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internship

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On 26 Apr 2012 at 7:56pm angry again wrote:
Viva Lewes advertising for an intern... I always knew they existed in some sort of
parallel universe but hadn't realized that they were so politically off! internships are a
dreadful
scourge and have allowed patronage amongst the privileged to endure. what
working class kid can work for free for four months? And why should they! It makes
me sick. The justification - giving opportunity. The reality - unpaid labour.
Viva Lewes you are misplaced here in Lewes.

 
 
On 27 Apr 2012 at 8:09am Pete wrote:
I agree AA, internships should be subject to the minimum wage legislation.
 
 
On 27 Apr 2012 at 8:42am Southover Queen wrote:
They are, Pete. NMW legislation is pretty clear: if someone is given set hours and set tasks then they're a worker and they are legally entitled to the minimum wage. The problem is getting HMRC (who are responsible for enforcing the law) actually to do anything about it. It's not very surprising when you consider that the current government actively supports "internships" and sees nothing wrong at all in granting favoured access to the children of the rich.
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On 27 Apr 2012 at 9:56am Local wrote:
For God's sake, will you lefty types please get real!
We do not live in utopia. People will do favours for friends. There will always be a need for people to show initiative and 'get on' in an unequal marketplace.
Why molly-coddle kids into thinking the world is always fair, only for them to find out the hard way that those unreasonable people in China have beaten their company to the contract and that they are to be made redundant after all?
 
 
On 27 Apr 2012 at 10:36am Southover Queen wrote:
On the one hand regulars here moan on and on about young people sitting around doing nothing claiming benefits, and then they bang on like Local about molly-coddling kids.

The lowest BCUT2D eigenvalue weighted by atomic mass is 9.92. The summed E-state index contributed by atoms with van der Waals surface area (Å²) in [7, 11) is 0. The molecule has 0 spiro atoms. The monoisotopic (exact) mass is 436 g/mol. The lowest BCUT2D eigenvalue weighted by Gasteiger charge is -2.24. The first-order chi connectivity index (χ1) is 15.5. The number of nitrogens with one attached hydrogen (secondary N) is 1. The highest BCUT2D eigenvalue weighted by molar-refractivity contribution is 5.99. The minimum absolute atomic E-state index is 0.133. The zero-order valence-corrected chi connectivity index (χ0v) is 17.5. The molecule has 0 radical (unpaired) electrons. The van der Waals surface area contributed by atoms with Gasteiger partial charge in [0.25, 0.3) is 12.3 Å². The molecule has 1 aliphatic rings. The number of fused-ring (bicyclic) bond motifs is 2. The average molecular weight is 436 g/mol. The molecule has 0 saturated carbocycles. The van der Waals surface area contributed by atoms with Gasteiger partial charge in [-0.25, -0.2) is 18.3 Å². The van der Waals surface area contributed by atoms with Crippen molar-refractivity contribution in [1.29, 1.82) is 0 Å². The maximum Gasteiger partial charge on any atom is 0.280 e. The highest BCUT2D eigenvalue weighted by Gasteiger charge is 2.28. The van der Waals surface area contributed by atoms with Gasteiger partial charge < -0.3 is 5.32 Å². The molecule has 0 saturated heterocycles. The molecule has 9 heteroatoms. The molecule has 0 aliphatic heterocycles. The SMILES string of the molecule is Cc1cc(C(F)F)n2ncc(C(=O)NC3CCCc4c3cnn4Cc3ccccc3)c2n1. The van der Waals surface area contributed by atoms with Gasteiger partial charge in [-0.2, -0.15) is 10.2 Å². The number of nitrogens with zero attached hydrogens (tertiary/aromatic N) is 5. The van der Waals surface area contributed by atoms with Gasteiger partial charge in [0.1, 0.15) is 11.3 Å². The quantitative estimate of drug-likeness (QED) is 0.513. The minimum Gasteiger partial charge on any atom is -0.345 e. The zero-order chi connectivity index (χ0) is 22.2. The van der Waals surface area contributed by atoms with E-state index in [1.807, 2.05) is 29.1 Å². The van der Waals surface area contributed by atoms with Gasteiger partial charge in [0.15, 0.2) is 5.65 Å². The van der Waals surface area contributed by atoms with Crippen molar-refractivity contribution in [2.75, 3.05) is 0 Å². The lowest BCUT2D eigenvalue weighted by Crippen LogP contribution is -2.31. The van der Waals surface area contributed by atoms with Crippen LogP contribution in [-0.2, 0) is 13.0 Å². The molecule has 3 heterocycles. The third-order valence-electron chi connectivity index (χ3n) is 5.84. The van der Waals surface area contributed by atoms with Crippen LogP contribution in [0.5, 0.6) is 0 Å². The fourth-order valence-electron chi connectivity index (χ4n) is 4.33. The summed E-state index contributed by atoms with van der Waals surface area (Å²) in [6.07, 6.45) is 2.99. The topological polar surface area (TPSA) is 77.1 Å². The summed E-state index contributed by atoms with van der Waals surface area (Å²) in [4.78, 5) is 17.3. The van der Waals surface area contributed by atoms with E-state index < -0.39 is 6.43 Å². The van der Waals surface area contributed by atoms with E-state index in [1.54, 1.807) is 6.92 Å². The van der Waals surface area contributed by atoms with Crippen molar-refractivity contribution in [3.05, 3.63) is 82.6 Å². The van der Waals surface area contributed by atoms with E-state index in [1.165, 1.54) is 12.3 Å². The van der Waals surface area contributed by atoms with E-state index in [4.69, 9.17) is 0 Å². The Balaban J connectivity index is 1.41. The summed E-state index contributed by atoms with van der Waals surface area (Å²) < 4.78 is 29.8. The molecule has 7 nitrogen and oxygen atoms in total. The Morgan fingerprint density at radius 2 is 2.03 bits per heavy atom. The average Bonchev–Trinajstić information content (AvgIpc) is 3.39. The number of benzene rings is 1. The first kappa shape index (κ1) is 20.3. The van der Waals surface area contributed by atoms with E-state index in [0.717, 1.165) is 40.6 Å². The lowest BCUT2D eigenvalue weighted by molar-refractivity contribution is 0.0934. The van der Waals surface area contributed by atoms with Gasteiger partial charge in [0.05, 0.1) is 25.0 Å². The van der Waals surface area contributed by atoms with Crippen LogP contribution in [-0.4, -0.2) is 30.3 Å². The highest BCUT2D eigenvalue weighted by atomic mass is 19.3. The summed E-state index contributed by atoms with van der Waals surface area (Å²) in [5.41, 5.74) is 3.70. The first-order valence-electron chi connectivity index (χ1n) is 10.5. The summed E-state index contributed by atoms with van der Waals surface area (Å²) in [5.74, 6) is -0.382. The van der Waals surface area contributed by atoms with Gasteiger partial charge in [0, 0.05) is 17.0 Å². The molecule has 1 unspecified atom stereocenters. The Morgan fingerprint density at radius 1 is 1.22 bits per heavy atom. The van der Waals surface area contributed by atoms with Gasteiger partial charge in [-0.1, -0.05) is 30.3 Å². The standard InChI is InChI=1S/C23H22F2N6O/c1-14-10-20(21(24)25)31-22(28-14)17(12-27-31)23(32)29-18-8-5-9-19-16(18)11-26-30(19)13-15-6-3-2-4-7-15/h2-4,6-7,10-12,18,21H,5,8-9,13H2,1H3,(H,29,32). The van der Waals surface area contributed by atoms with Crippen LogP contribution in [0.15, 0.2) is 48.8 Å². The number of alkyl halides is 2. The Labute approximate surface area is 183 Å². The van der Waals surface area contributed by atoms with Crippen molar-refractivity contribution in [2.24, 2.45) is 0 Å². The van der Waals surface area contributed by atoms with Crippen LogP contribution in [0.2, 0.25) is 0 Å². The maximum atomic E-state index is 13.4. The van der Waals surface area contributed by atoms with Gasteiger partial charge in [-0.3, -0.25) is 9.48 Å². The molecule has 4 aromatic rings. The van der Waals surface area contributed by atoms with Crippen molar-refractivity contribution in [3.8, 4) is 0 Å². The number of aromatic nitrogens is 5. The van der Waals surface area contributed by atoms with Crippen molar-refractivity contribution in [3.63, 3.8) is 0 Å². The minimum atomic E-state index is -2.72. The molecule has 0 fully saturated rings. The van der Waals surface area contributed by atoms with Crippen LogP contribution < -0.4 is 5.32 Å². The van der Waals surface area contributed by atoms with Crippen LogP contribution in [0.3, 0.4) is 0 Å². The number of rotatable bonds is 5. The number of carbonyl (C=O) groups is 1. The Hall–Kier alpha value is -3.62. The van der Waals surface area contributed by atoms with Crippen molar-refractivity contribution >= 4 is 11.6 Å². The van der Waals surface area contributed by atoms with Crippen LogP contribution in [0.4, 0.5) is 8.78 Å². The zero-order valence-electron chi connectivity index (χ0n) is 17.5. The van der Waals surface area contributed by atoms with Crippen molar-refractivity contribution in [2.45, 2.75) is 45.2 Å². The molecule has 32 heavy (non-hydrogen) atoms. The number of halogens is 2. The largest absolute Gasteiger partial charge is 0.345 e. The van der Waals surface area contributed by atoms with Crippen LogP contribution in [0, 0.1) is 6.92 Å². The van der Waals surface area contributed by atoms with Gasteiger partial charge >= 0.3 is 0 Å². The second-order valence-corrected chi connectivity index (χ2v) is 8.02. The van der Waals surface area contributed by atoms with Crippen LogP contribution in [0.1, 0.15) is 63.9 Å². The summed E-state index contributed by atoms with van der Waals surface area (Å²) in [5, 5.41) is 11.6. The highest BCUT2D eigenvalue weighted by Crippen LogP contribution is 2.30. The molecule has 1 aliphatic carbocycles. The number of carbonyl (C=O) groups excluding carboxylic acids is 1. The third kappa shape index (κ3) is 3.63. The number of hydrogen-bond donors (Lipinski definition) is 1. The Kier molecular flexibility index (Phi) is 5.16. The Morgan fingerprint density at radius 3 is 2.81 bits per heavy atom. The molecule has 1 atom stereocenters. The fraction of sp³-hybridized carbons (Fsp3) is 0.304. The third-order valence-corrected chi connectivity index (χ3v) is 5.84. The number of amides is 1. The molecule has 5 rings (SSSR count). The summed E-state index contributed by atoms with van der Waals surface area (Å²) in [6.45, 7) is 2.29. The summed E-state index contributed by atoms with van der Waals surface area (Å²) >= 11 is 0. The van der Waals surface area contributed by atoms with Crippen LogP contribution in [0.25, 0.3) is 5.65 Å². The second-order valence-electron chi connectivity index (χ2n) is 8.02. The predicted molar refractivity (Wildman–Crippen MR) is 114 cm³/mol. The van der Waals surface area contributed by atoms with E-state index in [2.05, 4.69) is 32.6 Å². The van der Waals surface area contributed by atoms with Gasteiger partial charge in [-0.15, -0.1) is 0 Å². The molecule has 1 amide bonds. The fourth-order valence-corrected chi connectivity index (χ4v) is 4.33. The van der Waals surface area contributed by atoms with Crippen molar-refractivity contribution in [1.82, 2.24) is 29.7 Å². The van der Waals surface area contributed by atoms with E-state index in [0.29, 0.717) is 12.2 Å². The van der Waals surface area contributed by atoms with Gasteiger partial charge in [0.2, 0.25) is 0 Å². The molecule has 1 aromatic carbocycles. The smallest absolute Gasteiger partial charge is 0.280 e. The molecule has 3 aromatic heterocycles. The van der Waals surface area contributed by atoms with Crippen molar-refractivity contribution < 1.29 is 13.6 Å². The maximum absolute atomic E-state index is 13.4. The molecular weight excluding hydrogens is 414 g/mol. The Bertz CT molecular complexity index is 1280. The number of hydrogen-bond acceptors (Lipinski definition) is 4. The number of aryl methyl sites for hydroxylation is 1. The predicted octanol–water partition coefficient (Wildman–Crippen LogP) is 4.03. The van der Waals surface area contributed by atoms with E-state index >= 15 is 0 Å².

You really can't have it both ways: unpaid internships are - IMHO - both unethical and illegal because they effectively only allow those from well-off backgrounds to take them up. The result of the "internship" scourge is to prevent anyone who doesn't have family money from getting into film, the broadcast media, journalism, fashion and many other fields because unpaid "internships" (aka slave labour, very often) have entirely replaced entry level positions. Anyone who actually need to be paid for their labour need not apply.

That is why the minimum wage legislation exists in the first place - and I note that this government has taken no steps to remove it from the statute book. Viva Lewes might do well to check on the recent case of Keri Hudson versus Village Voice which resulted in the employers having to cough up several weeks back pay plus paid holiday.

Check it out here »
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On 27 Apr 2012 at 11:05am Clifford wrote:
Viva Lewes goes straight into the bin from now on.
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On 27 Apr 2012 at 1:07pm Viva Islington! wrote:
Its got nothing to do with middle class or privileged kids being able to afford to work for nothing and everything to do with p*ss poor business practice and the desire to openly exploit someone.